“At USF Riverfront Boat House, we provide students the opportunity to rent out kayaks, single-person kayaks, two-person kayaks and canoes,” boat house facilitator Esteban Baute said.
The park also offers team-building activities that help USF students build leadership skills and make new friends.
“It gets people talking in case they don’t know each other and we just really establish trust and communication and really get groups closer together after they come out here,” Mitchell said.
With over 49,000 students at USF, making friends can be tough. USF Riverfront Park allows students to make new friends easier and bring different people together by offering these activities.
Sport Clubs at the University of South Florida offer students the chance to be able to live out their sports dreams of being college athletes, but not necessarily playing at the Division 1 level.
“This way students that are not at as high a level as NCAA athletes, still have an environment where they can go out and have fun and participate in their sport of choice.” Supervisor Sam Cathcart said.
USF Sports Clubs offers many different types of sports to USF students. They also offer unique sports including Water polo, Quidditch, and even Kendo. The wide range of sports available allows many different students to get involved with the sports clubs.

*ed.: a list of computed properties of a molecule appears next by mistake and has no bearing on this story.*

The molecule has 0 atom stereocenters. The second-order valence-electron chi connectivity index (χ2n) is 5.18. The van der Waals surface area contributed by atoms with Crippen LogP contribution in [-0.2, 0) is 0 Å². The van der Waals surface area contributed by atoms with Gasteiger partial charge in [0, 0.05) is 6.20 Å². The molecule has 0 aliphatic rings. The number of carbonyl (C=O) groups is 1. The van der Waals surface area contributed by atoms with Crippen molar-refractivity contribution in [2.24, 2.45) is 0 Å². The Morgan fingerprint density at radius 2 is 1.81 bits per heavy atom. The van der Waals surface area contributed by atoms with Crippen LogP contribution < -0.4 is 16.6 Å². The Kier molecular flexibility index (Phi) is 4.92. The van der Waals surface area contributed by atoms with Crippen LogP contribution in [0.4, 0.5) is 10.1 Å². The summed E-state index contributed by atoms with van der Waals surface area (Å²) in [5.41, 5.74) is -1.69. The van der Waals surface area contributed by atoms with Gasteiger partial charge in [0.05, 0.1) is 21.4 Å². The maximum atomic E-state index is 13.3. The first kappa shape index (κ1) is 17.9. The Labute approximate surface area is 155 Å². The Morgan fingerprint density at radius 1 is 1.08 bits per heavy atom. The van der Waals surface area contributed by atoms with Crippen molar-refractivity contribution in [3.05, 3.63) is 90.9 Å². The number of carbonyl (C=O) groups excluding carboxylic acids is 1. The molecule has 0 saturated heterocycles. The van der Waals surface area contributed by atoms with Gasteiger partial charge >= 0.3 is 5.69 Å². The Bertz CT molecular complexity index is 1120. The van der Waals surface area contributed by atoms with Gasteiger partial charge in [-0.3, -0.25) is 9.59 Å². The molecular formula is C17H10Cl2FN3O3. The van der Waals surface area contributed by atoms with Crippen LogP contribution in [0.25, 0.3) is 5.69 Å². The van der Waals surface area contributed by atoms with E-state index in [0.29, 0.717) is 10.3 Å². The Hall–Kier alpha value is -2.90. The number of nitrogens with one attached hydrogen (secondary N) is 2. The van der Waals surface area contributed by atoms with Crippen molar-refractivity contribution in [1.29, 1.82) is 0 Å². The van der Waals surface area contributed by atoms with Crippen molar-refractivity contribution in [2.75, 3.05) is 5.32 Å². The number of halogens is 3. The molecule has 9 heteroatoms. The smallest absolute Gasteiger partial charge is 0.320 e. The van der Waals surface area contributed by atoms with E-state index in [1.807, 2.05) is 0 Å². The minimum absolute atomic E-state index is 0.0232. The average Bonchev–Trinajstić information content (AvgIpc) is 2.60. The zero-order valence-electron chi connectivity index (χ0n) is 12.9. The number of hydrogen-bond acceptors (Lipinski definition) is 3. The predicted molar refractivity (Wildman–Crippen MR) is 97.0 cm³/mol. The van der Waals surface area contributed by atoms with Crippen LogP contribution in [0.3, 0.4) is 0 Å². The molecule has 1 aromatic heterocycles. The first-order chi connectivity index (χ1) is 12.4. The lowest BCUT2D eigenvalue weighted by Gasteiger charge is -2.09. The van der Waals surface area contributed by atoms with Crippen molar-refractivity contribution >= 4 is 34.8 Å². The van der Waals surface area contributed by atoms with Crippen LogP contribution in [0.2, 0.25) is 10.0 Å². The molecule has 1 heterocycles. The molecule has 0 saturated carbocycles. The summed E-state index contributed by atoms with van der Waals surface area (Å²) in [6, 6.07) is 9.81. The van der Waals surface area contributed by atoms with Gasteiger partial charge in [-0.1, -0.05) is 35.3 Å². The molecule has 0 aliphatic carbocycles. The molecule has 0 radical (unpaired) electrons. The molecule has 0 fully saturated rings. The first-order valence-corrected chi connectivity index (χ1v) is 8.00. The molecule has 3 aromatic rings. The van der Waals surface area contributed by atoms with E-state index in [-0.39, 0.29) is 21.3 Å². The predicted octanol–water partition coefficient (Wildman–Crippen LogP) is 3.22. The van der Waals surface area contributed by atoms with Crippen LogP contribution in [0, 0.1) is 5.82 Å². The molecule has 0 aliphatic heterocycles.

Also, many students who play sports during high school assume they are going to play sports in college and are often disappointed when they try out for the college team and do not make the cut. USF Sport Clubs allows these students to still be able to play the sports they loved back in high school. Club teams are often much more laid back than college teams allowing the players to enjoy their time more while they are playing.
Students are also able to create their own clubs if they wish to do so. “There’s Bullsync that you can go onto if you are interested in joining a sports club. That has all the information,” Jordan Mckenzie of USF Campus Recreation said. “As well as how to join a club. If you want to start a new club you are able to go on Bullsync and that’ll answer your questions as well.”
USF Sport Clubs give a unique future to something many students thought they would never be able to do again.
Tampa — They may be tiny, but they are the hottest shop on the block. The Mini Doughnut Factory is celebrating their one-year anniversary and the Tampa Bay community couldn’t be happier.
“I’m a regular customer, I come here all the time,” says customer Geena Casey, “I’m so happy for them reaching their one year anniversary.”
This is the first retail location in the country that specializes in gourmet miniature doughnuts.
The owners thought of the idea a few years prior to opening the factory but since it’s opening, they never looked back. In fact, they have plans to open another store in St. Petersburg in the beginning of 2017.